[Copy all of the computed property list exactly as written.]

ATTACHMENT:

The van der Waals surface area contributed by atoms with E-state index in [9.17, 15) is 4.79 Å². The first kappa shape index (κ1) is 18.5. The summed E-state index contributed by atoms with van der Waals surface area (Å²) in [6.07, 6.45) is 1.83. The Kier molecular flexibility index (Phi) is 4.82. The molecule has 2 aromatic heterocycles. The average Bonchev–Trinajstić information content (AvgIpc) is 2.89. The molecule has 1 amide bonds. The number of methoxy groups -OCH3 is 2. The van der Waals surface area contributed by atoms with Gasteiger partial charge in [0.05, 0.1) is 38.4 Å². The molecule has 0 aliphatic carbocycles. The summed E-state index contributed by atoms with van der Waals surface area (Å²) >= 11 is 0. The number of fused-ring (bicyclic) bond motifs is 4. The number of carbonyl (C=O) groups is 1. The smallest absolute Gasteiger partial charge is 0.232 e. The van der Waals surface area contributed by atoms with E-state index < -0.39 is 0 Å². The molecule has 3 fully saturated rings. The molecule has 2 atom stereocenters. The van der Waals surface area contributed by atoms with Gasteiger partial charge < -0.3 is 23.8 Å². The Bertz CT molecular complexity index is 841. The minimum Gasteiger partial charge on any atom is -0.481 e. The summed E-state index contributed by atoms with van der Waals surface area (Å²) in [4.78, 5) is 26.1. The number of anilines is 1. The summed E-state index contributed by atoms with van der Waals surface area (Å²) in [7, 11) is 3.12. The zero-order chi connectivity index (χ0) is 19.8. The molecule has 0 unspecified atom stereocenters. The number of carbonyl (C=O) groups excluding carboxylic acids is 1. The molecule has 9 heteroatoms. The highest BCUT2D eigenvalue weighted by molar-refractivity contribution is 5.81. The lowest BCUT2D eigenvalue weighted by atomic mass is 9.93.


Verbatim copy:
The van der Waals surface area contributed by atoms with E-state index in [9.17, 15) is 4.79 Å². The first kappa shape index (κ1) is 18.5. The summed E-state index contributed by atoms with van der Waals surface area (Å²) in [6.07, 6.45) is 1.83. The Kier molecular flexibility index (Phi) is 4.82. The molecule has 2 aromatic heterocycles. The average Bonchev–Trinajstić information content (AvgIpc) is 2.89. The molecule has 1 amide bonds. The number of methoxy groups -OCH3 is 2. The van der Waals surface area contributed by atoms with Gasteiger partial charge in [0.05, 0.1) is 38.4 Å². The molecule has 0 aliphatic carbocycles. The summed E-state index contributed by atoms with van der Waals surface area (Å²) >= 11 is 0. The number of fused-ring (bicyclic) bond motifs is 4. The number of carbonyl (C=O) groups is 1. The smallest absolute Gasteiger partial charge is 0.232 e. The van der Waals surface area contributed by atoms with E-state index < -0.39 is 0 Å². The molecule has 3 fully saturated rings. The molecule has 2 atom stereocenters. The van der Waals surface area contributed by atoms with Gasteiger partial charge < -0.3 is 23.8 Å². The Bertz CT molecular complexity index is 841. The minimum Gasteiger partial charge on any atom is -0.481 e. The summed E-state index contributed by atoms with van der Waals surface area (Å²) in [4.78, 5) is 26.1. The number of anilines is 1. The summed E-state index contributed by atoms with van der Waals surface area (Å²) in [7, 11) is 3.12. The zero-order chi connectivity index (χ0) is 19.8. The molecule has 0 unspecified atom stereocenters. The number of carbonyl (C=O) groups excluding carboxylic acids is 1. The molecule has 9 heteroatoms. The highest BCUT2D eigenvalue weighted by molar-refractivity contribution is 5.81. The lowest BCUT2D eigenvalue weighted by atomic mass is 9.93.